Answer Applies to: New York
Replied: 9/25/2012
Dennis P. Mikko Attorney at Law | Dennis P. Mikko
If your son cannot afford an attorney, he can ask the court to appoint an attorney to represent him in an appeal. Since he entered a guilty plea, his right to appeal are limited but he should have the matter reviewed by an attorney if he thinks there was an error.
Answer Applies to: Michigan
Replied: 9/22/2012
Law Office of James A Schoenberger
Law Office of James A Schoenberger | James A Schoenberger
It is very difficult to withdraw a plea but it can be done. He can also file a personal restraint petition (PRP) within one year if he has evidence of his actual innocence.
Answer Applies to: Washington
Replied: 9/22/2012
Michael Breczinski
Michael Breczinski | Michael Breczinski
You need to find an attorney that does criminal appeals. This is the best way to go.
Answer Applies to: Michigan
Replied: 9/22/2012
    Law Office of Richard Williams
    Law Office of Richard Williams | Richard Williams
    If he plead guilty based on a recommendation he will have a most difficult time in getting his plea set aside. Additionally after a period of time the court will lose jurisdiction to set aside a plea or modify any sentence. Seek an attorney who specializes in post conviction remedies.
    Answer Applies to: Alabama
    Replied: 9/22/2012
    Hamblin Law Office | Sally Hamblin
    Call the Michigan Defenders Office in Lansing as a start.
    Answer Applies to: Michigan
    Replied: 9/22/2012
    Mace J. Yampolsky, LTD
    Mace J. Yampolsky, LTD | Mace Yampolsky
    Call the State bar Pro Bono project.
    Answer Applies to: Nevada
    Replied: 9/22/2012
    Lawrence Lewis
    Lawrence Lewis | Lawrence Lewis, PC
    Your question makes absolutely no sense. If your son could have.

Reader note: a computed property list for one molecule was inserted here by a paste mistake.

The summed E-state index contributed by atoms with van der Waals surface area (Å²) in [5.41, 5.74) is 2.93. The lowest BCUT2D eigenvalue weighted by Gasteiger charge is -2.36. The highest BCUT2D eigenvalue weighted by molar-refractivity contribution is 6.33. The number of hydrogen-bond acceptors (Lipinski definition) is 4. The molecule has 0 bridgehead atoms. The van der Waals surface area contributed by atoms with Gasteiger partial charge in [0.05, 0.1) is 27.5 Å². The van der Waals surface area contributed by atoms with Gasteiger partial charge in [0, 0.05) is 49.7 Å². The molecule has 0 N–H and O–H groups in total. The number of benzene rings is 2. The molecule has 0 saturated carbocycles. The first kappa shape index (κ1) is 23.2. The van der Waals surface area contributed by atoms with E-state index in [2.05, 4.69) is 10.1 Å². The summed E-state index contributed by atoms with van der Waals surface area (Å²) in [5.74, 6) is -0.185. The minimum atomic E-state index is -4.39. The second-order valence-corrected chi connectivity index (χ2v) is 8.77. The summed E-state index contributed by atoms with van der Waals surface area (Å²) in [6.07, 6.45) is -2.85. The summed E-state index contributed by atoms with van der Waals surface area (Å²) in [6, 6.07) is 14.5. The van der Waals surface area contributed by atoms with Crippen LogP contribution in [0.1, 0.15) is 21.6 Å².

Answer Applies to: Georgia
    Replied: 9/22/2012
    Palumbo and Kosofsky
    Palumbo and Kosofsky | Michael Palumbo
    Yes.
    Answer Applies to: New York
    Replied: 5/22/2013
    Nelson & Lawless
    Nelson & Lawless | Terry Nelson
    Anybody can file an appeal, if timely. Winning is an entirely different question, especially when he specifically waived his appeal rights in the plea bargain. He doesn't get a do over because he changed his mind about the plea bargain. In general, appeals are extremely expensive unless you can find some non-profit pro bono type group willing to even review the court file and transcripts to see if they can find legal grounds to allow an appeal, such as support for claim of ineffective counsel. Search for prisoner appeal rights assistance and words like that.
    Answer Applies to: California
    Replied: 9/21/2012
    R. Jason de Groot, P.A
    R. Jason de Groot, P.A | R. Jason de Groot
    He plead and so an appeal may not be available. He should probably move to set aside the plea, if that is possible. You simply cannot get an aggressive criminal defense attorney to work for nothing. There are plenty who give free initial consultations, like me.
    Answer Applies to: Florida
    Replied: 9/21/2012
    Freeborn Law Offices, P.S.
    Freeborn Law Offices, P.S. | Steve Freeborn